di Marco Baldini, Luisa Santacesaria, Giulia Sarno
[Philip Jeck started working with record players and electronics in the early ’80’s and has made soundtracks and toured with many dance and theatre companies as well as his solo concert work. We met him in Florence while he was setting up for a concert at Sala Vanni on May 20th 2016 and got him to talk about his gear. Photos by David Matteini]
What was your path as a musician? Where did you start and how have you arrived to this set?
I started in 1979-80 doing straight-ahead DJing. I went to New York in 1979, it was the hotbed of the stuff that was just starting in the clubs, not so much the hip hop beginnings, you know? I am talking about dj-s like Larry Levan, Walter Gibbons, I am still a big fan of their work. It was all to do with four to the floor and getting people dancing, but also, particularly Walter Gibbons actually started to do really interesting, quite sort of off-the-wall things. He also did remixes of some Arthur Russell’s things and that’s how I came across Arthur Russell, not because I knew him from somewhere else, I came across him in the disco world, because it was Walter Gibbons’ remix I bought it, and I put it on – it was Indian Ocean’s records – and I was like “My god, this is just enchanting, wow, this is amazing!”. You know, I was living in London at that time and I met people that were involved in performance, improvising musicians, some electronic musician and so I just started to move into another world. What I do now I think it’s a gradual evolution from those beginnings, over time: from then to now is a big difference, but I don’t think I have ever really jumped enormously except when… because originally I was using proper turntables for mixing, then I bought one of these [record players] because it has 78 rpm, and I wanted to use some 78 records, but actually to me the speed was amazing to play stuff, and also I like the colour because they are really quite lo-fi: I put the same record on here or there and you would hear the difference, because they don’t reproduce the sound exactly as a good turntable does, and I quite like that. I feel that they do as much the sound as anything else, in a way. I have also worked with multiple record players and used them as a little orchestra with the sound only coming out of the speakers and not amplified in any other way, for installations and performances.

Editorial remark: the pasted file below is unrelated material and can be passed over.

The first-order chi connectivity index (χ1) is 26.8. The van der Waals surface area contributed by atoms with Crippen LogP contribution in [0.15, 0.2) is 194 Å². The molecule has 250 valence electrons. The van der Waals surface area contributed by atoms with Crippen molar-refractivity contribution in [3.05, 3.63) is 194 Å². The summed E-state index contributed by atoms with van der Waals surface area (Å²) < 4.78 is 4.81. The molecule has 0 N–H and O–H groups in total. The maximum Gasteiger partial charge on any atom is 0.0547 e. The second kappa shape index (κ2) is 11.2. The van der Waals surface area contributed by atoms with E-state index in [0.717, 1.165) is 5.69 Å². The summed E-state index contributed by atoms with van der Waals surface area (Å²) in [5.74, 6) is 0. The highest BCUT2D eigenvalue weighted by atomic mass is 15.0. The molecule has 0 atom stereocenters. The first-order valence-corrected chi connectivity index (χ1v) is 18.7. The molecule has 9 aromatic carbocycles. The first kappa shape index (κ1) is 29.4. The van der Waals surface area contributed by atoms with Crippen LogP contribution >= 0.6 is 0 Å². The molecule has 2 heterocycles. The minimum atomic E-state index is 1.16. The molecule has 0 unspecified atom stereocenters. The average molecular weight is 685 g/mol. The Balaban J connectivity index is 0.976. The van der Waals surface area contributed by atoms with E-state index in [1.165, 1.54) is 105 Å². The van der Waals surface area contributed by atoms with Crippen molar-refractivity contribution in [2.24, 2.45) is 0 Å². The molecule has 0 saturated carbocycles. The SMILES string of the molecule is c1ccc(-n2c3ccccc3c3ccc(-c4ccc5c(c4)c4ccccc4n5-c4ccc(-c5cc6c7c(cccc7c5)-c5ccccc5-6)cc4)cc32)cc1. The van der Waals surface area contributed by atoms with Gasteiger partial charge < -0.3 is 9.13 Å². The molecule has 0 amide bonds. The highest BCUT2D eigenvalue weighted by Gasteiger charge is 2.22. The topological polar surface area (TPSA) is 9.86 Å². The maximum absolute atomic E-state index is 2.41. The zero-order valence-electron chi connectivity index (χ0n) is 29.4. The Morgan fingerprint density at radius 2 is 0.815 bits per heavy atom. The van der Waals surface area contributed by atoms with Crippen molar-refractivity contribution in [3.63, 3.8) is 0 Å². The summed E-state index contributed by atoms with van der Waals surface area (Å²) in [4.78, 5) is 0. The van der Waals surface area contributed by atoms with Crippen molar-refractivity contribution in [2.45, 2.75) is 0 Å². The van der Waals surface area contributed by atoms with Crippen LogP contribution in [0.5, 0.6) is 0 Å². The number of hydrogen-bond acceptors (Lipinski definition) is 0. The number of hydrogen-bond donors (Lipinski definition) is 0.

And now you use all this: can you please describe the pieces of equipment that we can see on this table?
Everything that you hear, the sounds in my concert and my releases, is pretty well sourced from vinyl and these ones… these records were actually made for me, some of these in projects where I was working with other composers, they are custom made, but also I use found stuff from junk stores or whatever comes on my way. So that’s the basic source of all the sound.
So the record players for a start, you can see this has four speeds, so I can slow it down, then go back to normal speed, then go to 16 rpm, 33, 45 and 78. Everybody knows the 33s and 45s, and 78 is for the old shellac records from the fifties and earlier. There was a very short-lived 16 rpm which was mostly for learning a language. Early Linguaphones or things like that were on 16, because you can get a massive amount on one disc, but the fidelity is really quite low, so for music I don’t think it’s very good, for spoken word and like that it was ok, but I have only ever seen three discs that actually play at 16, I don’t even have one.